• Use of net indemnities would account for the producer-paid premium in the calculation
  • Unharvested acres are treated in the same manner as under NAP.
  • Mechanism for payments to producers through sugar processors and dairy co-operatives

The FY 2022 agriculture appropriations bill was passed by the full House of Representatives as part of a package with several other appropriations bills. The House bill will now wait for action by the Senate and includes funding for the Supplemental & Alternative Crops (SAC) program, which funds the National Canola Research Program. However, the House bill only provides $663,000 for SAC, a decrease from the $1 million provided in FY2021. The U.S. Canola Association is seeking an increase in SAC funding for FY22 and will continue to push for the higher funding level in the Senate version. Overall, the House proposal would increase annual discretionary funding for farm, food and rural programs by more than 10 percent. The measure totals $26.55 billion, an increase of $2.85 billion compared to current levels.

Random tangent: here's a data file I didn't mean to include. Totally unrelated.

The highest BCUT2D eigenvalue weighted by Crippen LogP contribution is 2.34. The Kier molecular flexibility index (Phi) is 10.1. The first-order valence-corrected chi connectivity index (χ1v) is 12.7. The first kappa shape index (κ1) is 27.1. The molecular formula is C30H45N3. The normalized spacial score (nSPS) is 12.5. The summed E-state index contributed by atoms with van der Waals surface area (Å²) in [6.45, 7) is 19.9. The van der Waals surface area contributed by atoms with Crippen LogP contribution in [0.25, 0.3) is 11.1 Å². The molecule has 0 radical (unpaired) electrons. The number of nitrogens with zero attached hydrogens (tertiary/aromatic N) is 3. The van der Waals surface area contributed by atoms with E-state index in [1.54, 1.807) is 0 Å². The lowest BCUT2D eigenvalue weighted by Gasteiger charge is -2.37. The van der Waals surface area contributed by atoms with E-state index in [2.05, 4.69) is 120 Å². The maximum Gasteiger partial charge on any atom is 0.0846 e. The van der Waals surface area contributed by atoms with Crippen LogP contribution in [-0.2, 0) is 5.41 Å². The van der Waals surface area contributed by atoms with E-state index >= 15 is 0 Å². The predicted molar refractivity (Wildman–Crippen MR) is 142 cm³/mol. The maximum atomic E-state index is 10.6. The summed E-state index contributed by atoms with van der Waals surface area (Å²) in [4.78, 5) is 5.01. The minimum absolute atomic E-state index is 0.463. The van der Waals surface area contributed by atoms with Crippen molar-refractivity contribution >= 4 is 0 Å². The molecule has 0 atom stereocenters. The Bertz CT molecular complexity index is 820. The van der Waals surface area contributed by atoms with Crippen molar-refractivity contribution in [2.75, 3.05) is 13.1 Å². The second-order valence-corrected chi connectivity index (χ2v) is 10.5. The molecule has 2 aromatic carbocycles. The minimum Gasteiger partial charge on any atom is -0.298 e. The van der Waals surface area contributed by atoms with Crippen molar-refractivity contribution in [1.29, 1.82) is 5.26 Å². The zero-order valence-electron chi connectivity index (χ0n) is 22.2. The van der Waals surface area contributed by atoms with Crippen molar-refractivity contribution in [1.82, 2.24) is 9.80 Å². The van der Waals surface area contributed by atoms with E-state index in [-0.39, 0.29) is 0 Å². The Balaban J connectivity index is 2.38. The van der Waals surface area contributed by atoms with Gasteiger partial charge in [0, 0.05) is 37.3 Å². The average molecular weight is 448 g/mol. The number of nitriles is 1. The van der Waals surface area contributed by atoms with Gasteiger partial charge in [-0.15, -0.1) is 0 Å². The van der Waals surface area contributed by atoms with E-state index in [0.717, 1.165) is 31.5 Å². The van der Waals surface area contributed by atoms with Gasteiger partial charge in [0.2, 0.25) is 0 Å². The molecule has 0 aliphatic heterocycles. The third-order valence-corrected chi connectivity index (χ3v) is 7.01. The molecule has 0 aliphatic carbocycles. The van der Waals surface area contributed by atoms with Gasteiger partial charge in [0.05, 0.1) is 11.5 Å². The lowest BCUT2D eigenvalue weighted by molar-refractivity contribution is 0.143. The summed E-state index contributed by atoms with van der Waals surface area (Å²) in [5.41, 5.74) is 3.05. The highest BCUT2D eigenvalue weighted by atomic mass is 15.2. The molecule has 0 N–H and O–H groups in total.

The USDA’s Economic Research Service issued estimates showing that farmers received $57.7 billion in total federal aid last year, more than 60 percent of which came from Coronavirus Food Assistance Program and other COVID-19 relief programs. Altogether, the COVID-related aid amounted to $35.2 billion. Farm bill commodity and conservation programs accounted for $13.1 billion in payments and the Market Facilitation Program paid out $3.7 billion in trade assistance in 2020. Farmers’ net indemnities from crop insurance totaled $5.7 billion. The USDA’s 2021 farm income forecast expects direct government payments to drop by about 45 percent this year, bringing overall net farm income down about 8 percent. That would still be above average across the past 20 years, adjusted for inflation.